Mark Sanborn: 28:27 He said, "Dad, that's not the most important thing," and I know I'm being ask a rhetorical question by a five year old.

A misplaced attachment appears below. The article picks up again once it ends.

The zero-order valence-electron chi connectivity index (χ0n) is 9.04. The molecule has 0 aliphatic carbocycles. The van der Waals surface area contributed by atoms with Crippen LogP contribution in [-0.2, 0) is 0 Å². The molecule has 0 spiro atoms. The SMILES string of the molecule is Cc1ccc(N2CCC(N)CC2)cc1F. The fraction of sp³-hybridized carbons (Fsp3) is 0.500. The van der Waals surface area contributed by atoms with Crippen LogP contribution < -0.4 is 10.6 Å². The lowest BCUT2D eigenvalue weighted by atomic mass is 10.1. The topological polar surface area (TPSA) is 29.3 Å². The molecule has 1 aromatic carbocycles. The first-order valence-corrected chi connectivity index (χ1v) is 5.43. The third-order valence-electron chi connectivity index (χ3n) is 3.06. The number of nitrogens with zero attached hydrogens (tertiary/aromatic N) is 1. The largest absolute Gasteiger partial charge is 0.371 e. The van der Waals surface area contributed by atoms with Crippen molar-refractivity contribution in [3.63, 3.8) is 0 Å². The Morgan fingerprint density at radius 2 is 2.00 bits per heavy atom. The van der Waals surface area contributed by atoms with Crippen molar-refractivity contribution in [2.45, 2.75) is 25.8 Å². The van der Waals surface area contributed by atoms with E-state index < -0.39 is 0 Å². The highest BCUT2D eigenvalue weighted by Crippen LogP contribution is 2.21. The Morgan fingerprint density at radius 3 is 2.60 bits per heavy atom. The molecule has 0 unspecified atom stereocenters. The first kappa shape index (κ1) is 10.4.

Mark Sanborn: 28:35 I said, "OK Hunt, I'll buy it. What's the most important thing?" And he looks up and he said, "Love is dad." Love is the most important thing. Why do I tell you that? You know, when I wrote my book, the Fred Factor, my editor made me take the word love out nine times, nine times I used it. He took it out. If you're ever reading the Fred Factor, when you kind of generosity of spirit, cross it out and write in love because that's the way I wrote it. I said, Roger, why can't I write about love? And he said, because love freaks out business people. It's a business book. You read a book about business and use love you'll freak people out. You know what? He was only half right. Love freaks everybody out because we think it's sensual or sexual or familial or sugary, sweet and romantic, but that's not the kind of love the office needs. The kind of love the office needs is a commitment to treat people with dignity and respect regardless of how you feel about them and how they feel about you. Christ never said like one another. You know why? Because like is an emotion. And believe it or not, emotions are responses. Love is a behavior and you learn. And that's the test. That's the test is to treat somebody well when they don't deserve it and when they aren't treating you well. And, and I want to say that what, what makes you great as a believer in the marketplace is the three loves. Number one, they, they ask, uh, Lindsay Owen Jones, the CEO of L'oreal. What is the secret of L'oreal's success? And he said, "If there is a secret for our success, that it is we love this business a little bit more than anybody else who does it. So my first question to you today, do you love what you do a little bit more than the other people who do it? People say, "Well, Mark, you don't get it, man. I need a different job." Maybe, but maybe first do your job differently. Maybe do your job like you want to live your life to the full. Number one, you got to love what you do.